By Teresa Ambord
It wasn't our fraud! That was a big part of the overall defense presented by two men accused of helping Texas financier R. Allen Stanford cover his tracks when he bilked trusting investors out of $7 billion. The jury took sixteen hours of deliberation over a three-day period to find the men guilty of conspiracy to hide a massive wire fraud scheme.
Stanford's chief accounting officer, seventy-year-old Gilbert Lopez, and global controller, forty-year-old Mark Kuhrt, were each convicted of nine out of ten wire fraud counts and one count of conspiracy to commit fraud.
The Ponzi scheme
Stanford's fraud involved the selling of bogus certificates of deposit at Stanford International Bank, Ltd. based in Antigua. According to prosecutors, Stanford advised investors that their funds were being put into conservative liquid assets and overseen by international money managers. In reality, evidence showed that Stanford and his finance chief, James M. Davis, controlled about 80 percent of the money. Stanford used the money to pay for yachts, private jets, and waterfront mansions. He also used some to finance his own risky business ventures, like cricket tournaments, a Caribbean airline, and resort developments.
Stanford himself was convicted last March and is now serving 110 years in a Florida federal prison. His attorneys are appealing his sentence. Davis is awaiting sentencing, after he pled guilty and testified against Stanford.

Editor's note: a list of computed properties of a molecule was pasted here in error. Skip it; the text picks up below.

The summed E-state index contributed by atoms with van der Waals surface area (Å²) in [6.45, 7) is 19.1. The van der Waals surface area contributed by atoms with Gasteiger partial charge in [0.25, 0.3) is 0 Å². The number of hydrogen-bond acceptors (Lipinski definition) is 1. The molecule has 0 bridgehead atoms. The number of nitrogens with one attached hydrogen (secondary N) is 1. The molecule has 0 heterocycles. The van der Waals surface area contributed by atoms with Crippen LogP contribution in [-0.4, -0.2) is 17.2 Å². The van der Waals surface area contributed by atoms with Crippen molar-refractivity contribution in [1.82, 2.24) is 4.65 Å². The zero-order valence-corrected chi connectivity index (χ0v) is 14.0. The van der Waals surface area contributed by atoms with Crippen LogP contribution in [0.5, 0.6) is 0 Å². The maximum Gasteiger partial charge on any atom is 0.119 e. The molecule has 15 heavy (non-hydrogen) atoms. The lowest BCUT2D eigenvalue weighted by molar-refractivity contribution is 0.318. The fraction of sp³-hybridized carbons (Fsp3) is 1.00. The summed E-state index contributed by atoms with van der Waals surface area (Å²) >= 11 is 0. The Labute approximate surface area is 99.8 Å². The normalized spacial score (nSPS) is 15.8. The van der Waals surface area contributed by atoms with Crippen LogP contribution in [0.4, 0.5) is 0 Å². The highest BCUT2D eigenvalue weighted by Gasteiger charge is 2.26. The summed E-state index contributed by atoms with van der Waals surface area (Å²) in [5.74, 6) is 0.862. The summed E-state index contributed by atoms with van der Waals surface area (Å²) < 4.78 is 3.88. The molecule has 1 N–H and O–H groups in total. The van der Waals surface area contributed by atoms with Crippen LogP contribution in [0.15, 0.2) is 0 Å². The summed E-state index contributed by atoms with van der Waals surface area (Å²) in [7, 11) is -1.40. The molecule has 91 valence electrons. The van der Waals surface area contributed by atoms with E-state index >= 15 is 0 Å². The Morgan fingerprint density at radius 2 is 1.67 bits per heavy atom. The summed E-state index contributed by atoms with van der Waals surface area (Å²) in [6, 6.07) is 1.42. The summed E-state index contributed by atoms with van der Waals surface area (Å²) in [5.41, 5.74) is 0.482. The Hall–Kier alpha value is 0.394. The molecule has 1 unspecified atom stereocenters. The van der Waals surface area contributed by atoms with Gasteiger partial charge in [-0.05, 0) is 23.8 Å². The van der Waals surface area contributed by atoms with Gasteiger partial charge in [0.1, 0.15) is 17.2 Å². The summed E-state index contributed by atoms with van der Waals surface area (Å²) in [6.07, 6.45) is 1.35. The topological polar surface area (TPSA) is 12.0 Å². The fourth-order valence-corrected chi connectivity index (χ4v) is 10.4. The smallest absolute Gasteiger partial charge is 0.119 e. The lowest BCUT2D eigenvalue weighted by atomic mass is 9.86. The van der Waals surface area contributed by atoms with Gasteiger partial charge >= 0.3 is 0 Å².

Where do Lopez and Kuhrt fit into the scheme?
Defense attorneys for Lopez and Kuhrt told jurors that their clients never intended to falsify records or break any laws. They relied on investment returns given them by Davis and Stanford. Those figures were used to create what turned out to be false financial statements, which unsuspecting investors relied on. In fact, the attorneys said, Lopez and Kuhrt tried to get Davis to publicly disclose that Stanford himself borrowed most of the funds that were supposed to be in investments, but they were overruled by Davis.
"There's no doubt whatsoever there was a massive fraud going on, but it was a Stanford and Davis fraud, not a Lopez and Kuhrt fraud", said Kuhrt's attorney, Richard Kuniansky.
However, prosecutor Jason Varnado told jurors",They knew the bank was doing one thing and promising investors another, and they helped hide it. The only explanation for that is a criminal explanation."
Other employees were also involved in tracking the stolen funds, but Lopez and Kuhrt are the last to face criminal trial. Following their convictions, the government recommended allowing the men to remain free on bail until they appear before District Judge David Hittner (who presided over the trial) for sentencing on February 14. However, Hittner ordered both men taken into custody.
"Based on the facts in this case, and this being an international scheme, I believe there are enough potential contacts out there that I decline to allow them to remain free", Hittner said.
Attorneys for both men will appeal.